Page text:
When it comes to generosity, there’s a wide spectrum in terms of how far we’ll go for others. There’s buy-your-friends-dinner generosity, donate-to-charities generosity — and then there’s give-your-organ-to-a-perfect-stranger generosity. There’s generosity that makes us feel good, generosity that happens anonymously, generosity that goes viral on social media, generosity that changes someone’s mood, and generosity that changes someone’s life.
On this episode, we explore generosity — what it is, where it comes from, and how it spreads. We talk with Georgetown psychologist and neuroscientist Abigail Marsh, who studies everything from psychopaths to extraordinary altruists. We hear stories about the role of an altruistic family structure in the Black community and find out how the TV show “Buffy the Vampire Slayer” is inspiring random acts of kindness.
Also heard on this week’s episode:
- When Kelly Schmidt heard about a stranger who was hanging onto dear life as he waited for a donated kidney, she made a spur-of-the-moment decision to help him — by donating one of her own. She’d been a volunteer for an organization called Gift of Life, and had long felt passionate about organ donation — but this was a huge step beyond her previous volunteer work. What motivated this incredibly generous act? We talk to Kelly and the recipient of her kidney, Roc Hyon.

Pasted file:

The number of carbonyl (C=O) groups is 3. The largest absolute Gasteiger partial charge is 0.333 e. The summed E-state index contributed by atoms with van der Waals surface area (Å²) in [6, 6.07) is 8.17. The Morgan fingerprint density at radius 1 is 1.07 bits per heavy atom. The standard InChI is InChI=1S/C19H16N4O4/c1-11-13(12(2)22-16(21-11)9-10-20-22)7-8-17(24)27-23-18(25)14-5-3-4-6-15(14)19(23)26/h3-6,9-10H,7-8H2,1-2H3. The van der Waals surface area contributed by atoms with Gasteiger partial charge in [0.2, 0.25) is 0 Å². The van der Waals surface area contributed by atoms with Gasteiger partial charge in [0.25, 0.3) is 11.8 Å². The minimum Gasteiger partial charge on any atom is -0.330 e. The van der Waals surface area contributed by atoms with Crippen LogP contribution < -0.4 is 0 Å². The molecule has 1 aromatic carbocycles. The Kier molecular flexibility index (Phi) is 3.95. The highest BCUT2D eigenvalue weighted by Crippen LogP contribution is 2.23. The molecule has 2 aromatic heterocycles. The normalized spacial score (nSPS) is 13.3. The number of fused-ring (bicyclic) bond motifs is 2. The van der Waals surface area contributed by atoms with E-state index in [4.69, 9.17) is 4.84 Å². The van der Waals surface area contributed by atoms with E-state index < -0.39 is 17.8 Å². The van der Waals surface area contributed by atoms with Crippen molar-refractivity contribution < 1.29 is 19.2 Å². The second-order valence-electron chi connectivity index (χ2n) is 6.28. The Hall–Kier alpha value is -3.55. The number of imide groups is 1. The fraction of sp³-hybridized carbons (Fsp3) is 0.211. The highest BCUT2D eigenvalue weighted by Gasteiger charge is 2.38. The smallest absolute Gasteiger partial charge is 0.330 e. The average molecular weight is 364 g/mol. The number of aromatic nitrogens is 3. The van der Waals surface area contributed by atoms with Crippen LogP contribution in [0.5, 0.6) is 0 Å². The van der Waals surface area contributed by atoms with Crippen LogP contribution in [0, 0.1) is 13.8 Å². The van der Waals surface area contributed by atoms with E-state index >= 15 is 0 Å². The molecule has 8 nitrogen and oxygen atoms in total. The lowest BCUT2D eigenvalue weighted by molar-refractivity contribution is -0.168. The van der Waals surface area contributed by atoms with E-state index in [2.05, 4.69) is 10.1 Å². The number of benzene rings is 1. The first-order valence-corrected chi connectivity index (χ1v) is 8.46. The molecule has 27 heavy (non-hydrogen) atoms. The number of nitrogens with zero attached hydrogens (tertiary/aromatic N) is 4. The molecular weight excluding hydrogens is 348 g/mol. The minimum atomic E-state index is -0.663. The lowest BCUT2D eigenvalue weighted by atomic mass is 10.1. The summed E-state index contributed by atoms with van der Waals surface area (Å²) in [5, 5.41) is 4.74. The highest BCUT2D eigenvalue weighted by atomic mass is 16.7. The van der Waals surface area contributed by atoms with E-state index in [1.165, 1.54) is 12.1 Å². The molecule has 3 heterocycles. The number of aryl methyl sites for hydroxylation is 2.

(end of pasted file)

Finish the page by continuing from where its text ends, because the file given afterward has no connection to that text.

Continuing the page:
- Georgetown University psychologist and neuroscientist Abigail Marsh has spent years studying the human spectrum of altruism. She explains what brain scans of psychopaths helped her discover about extraordinary altruists, how the desire for gratitude complicates altruistic motives, and how organ donors felt about The New York Times Magazine’s viral story, “Who Is the Bad Art Friend.”
- When Sade Boyewa lost her job due to COVID-19, she took it as a blessing in disguise — and started the Harlem Community Fridge, sparking a movement of generosity across New York City and beyond. But can altruism stirred by the pandemic create lasting change?
- What would cause strangers who’ve never met to send each other help, money, and gifts? Just one shared interest: “Buffy the Vampire Slayer.” Alan Yu reports on a close-knit community that’s sprung up thanks to a Facebook group for fans of a podcast dedicated to the show, “Buffering the Vampire Slayer.”